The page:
On a cold afternoon in Nashville, Little Big Town’s Karen Fairchild, Jimi Westbrook, Kimberly Schlapman and Phillip Sweet spare an hour to sit with media on Music Row in between two landmark career moments. A few nights prior, the quartet performed their brand new album, Nightfall—top to bottom—at New York’s iconic Carnegie Hall. (The prestigious venue has only welcomed a handful of Country music headliners in its history.) The following Sunday, the group will head to L.A. for the GRAMMY® Awards, where they’ll celebrate their 13th career nomination for “The Daughters.” The three-time GRAMMY® winners won’t take home a trophy, but they already consider the song a huge win.
“It’s been a sweet victory for the song and that message being recognized—not just by the GRAMMYs®, but the world stage,” Sweet, the father of an only daughter, says. “It’s such a beautiful message about these double standards we still seem to be putting on [women]. Hopefully, this message keeps reminding us that we need to shake that off for the next generation so they won’t have to have this tired conversation anymore.”
The “Girl Crush” singers have seen “The Daughters” resonate with Little Big Town fans of all ages—even more so than their current single, “Over Drinking.” “It just proves that there’s still work to be done—equal pay, equal play; just fair treatment for ‘the daughters,’” asserts Fairchild, who wrote the song with Sean McConnell and Ashley Ray. “We have to empower little girls, and we have to make them believe in themselves,” Schlapman adds. “Hopefully, this generation is going to kick those chains off and have the freedom to be anything and everything they ever wanted to be.”
While “The Daughters” was the first track Little Big Town debuted from Nightfall, it joins a strong lineup of songs that don’t shy away from brave messaging, while somehow managing to stay apolitical. Little Big Town continues to raise eyebrows concerning the unfair expectations placed on women on “Sugar Coat,” the aching aftermath of a breakup on “Questions,” the marginalized of society on “Problem Child” and the natural—often painful—progression of life on “Trouble With Forever.”
If the strong messaging feels deliberate, it’s because it is. “Everything was very intentional and unapologetic,” Sweet admits.
A renewed sense of fearlessness also came from writing with songwriters the group hadn’t previously collaborated with and producing the majority of the album themselves for the very first time.
“The songwriters in this town long to say something. They are often pounded in the head just to give single after single after single—right down the middle,” Fairchild explains. “And yet, when they get a chance to get in the room with artists who want to say something, they crave it. I think that gives you the best of both worlds—an artist who’s willing to say it, and writers who want to say it. Those collaborations are really special when it happens.”
These lightning-in-a-bottle moments happened so frequently in preparation for Nightfall that the band recorded a total of 30 songs, which made whittling down the track listing a grueling task. The four members—generally always on the same page musically—narrowed it down to 18 songs before cutting the final baker’s dozen. “It was difficult,” Fairchild admits, “but these 13 felt like the tightest storytelling we could offer people.”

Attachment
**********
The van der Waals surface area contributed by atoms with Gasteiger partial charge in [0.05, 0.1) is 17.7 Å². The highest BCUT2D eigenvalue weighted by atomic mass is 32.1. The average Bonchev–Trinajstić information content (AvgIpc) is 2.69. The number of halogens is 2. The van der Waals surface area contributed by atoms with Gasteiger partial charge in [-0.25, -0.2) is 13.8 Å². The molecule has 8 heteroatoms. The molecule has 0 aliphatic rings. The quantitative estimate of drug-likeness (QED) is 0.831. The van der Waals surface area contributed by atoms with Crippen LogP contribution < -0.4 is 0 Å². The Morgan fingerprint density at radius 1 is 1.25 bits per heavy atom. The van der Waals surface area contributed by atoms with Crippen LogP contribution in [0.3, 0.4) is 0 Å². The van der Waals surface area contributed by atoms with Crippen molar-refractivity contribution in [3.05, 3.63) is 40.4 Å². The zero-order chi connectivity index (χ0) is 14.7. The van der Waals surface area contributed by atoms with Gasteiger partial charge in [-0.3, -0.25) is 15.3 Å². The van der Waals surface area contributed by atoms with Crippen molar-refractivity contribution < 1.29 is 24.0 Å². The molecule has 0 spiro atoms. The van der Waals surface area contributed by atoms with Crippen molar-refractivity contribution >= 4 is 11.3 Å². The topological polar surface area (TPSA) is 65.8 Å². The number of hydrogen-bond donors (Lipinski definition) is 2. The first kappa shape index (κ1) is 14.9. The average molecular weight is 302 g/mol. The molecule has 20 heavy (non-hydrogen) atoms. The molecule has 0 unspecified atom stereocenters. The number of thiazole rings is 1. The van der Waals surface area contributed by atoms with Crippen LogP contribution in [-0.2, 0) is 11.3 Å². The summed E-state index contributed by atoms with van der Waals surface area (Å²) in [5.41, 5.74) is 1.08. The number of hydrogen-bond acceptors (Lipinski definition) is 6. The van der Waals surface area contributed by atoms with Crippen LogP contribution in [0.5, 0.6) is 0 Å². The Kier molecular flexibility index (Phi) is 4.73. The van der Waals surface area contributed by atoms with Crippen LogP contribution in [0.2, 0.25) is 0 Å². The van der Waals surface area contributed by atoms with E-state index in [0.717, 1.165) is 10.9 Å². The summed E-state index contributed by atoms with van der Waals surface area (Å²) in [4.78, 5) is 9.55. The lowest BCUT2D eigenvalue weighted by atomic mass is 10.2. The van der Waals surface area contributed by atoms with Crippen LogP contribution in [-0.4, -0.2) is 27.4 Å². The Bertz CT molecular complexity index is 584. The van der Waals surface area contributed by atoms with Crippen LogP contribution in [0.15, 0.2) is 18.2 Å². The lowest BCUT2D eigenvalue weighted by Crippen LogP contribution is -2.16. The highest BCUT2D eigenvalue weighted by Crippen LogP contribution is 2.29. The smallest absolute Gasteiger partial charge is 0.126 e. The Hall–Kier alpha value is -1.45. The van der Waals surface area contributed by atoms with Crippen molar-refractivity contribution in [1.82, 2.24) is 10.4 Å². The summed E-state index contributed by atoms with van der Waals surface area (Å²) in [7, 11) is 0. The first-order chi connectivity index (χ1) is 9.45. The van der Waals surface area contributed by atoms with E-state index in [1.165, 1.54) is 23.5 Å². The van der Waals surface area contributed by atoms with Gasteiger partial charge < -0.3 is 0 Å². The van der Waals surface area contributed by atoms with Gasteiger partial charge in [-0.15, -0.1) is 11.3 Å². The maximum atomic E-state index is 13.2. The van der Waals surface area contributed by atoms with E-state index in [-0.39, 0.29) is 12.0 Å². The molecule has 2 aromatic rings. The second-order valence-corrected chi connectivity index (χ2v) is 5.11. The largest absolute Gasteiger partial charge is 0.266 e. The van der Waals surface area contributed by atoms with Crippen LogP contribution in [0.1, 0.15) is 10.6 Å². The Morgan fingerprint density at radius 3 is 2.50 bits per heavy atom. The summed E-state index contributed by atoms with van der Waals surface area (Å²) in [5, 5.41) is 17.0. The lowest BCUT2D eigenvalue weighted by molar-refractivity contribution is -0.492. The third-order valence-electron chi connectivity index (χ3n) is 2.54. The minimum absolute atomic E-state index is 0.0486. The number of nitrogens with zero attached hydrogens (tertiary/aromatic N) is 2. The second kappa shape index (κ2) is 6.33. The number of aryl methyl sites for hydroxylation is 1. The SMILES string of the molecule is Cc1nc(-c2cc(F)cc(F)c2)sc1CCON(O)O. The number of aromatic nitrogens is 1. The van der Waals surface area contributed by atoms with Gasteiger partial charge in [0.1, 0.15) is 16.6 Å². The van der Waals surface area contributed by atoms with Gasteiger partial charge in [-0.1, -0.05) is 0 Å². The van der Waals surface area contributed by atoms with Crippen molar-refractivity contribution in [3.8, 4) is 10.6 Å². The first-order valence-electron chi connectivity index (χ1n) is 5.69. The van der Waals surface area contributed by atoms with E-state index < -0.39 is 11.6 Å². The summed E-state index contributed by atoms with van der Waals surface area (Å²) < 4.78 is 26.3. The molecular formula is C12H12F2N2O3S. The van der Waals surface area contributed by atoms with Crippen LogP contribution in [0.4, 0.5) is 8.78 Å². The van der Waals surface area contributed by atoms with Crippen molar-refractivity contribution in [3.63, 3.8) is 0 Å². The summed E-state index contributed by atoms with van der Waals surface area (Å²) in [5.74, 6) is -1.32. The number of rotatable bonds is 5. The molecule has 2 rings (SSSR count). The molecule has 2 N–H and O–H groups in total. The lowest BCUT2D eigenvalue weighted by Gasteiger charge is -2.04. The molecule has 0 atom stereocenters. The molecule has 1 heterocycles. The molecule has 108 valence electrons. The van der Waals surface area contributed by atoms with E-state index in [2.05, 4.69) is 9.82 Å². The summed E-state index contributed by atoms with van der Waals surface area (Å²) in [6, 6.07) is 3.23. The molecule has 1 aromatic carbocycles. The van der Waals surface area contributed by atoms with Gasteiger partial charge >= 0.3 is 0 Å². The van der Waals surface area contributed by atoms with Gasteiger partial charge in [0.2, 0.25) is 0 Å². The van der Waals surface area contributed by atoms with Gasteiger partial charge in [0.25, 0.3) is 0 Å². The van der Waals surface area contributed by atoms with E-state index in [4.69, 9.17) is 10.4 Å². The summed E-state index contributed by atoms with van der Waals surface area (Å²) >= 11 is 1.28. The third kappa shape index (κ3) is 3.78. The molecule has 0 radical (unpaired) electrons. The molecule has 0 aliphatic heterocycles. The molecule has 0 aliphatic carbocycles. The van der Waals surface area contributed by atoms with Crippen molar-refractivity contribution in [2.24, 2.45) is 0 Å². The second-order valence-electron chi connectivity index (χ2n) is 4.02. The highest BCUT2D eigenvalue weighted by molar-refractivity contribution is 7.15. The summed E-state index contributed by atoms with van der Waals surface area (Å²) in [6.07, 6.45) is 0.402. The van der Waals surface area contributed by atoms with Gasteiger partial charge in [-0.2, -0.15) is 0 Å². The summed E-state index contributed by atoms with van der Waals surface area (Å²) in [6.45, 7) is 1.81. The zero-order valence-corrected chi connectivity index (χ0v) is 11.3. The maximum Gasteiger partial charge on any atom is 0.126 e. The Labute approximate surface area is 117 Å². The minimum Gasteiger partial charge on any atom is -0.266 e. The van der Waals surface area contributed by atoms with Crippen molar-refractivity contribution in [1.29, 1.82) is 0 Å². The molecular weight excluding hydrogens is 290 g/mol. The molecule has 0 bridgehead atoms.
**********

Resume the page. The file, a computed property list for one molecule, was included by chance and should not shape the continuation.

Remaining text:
If the vivid storytelling on Nightfall was calculated, the band self-producing the bulk of the record was not. In fact, no one was more surprised by the production credit than the four members themselves. “We had started working on songs,” Sweet reveals, “and the next thing we know, we’re 16 deep and we’re like, ‘OK, well, here we go. We are doing this on our own.’ We were so immersed in every aspect of the process.”
“It’s a testament to the producers we’ve worked with before—Wayne Kirkpatrick and Jay Joyce,” Fairchild attests. “We learned from two incredibly talented music lovers and music makers. If we hadn’t had that experience, I don’t think we would have been able to do it.”
Just like they thoughtfully crafted cinematic songs in the studio, Little Big Town will bring the stories on Nightfall to life in a creative way this spring in smaller theaters across the nation, where they’ll play multiple nights in numerous markets giving fans a one-of-a-kind visual experience paired with a rare intimacy the group first captured during their 2017 Ryman residency.
“Those shows were so special—every one of them—and so intimate,” Schlapman shares of the residency. “And we wanted to do that again.”
“It’s selfish, really,” Westbrook continues. “We wanted to just showcase this music in a beautiful way and in places where you can really listen and absorb and be immersed in this experience.”
As their hour with media wraps, the conversation naturally turns from touring to Little Big Town’s unique vocal blend—where both male and female take the lead as effortlessly as they harmonize. The group seemingly embodies the very ideals fighting for top billing at the moment: love, equality and a strong sense of belonging. It’s been their calling card since the band formed two decades ago. They haven’t changed who they are to fit industry trends or societal agendas; they’ve always been resolute in where they stand. And the new songs on Nightfall? Well, they speak for themselves.
Yet, despite their obvious resolve, the group can’t help but contemplate their place in the current landscape—especially with two leading ladies. “You might have more success if you didn’t have us,” Fairchild earnestly admits, looking at her husband (Westbrook) and Sweet.
“I like the success we have,” Westbrook quickly counters.
“I think it’s really cool that Jimi and I get to stand next to two strong women in this band,” Sweet acknowledges. “And that’s a testament to our message as a group. We are a united front. We are a team. We are equal in each other’s eyes.”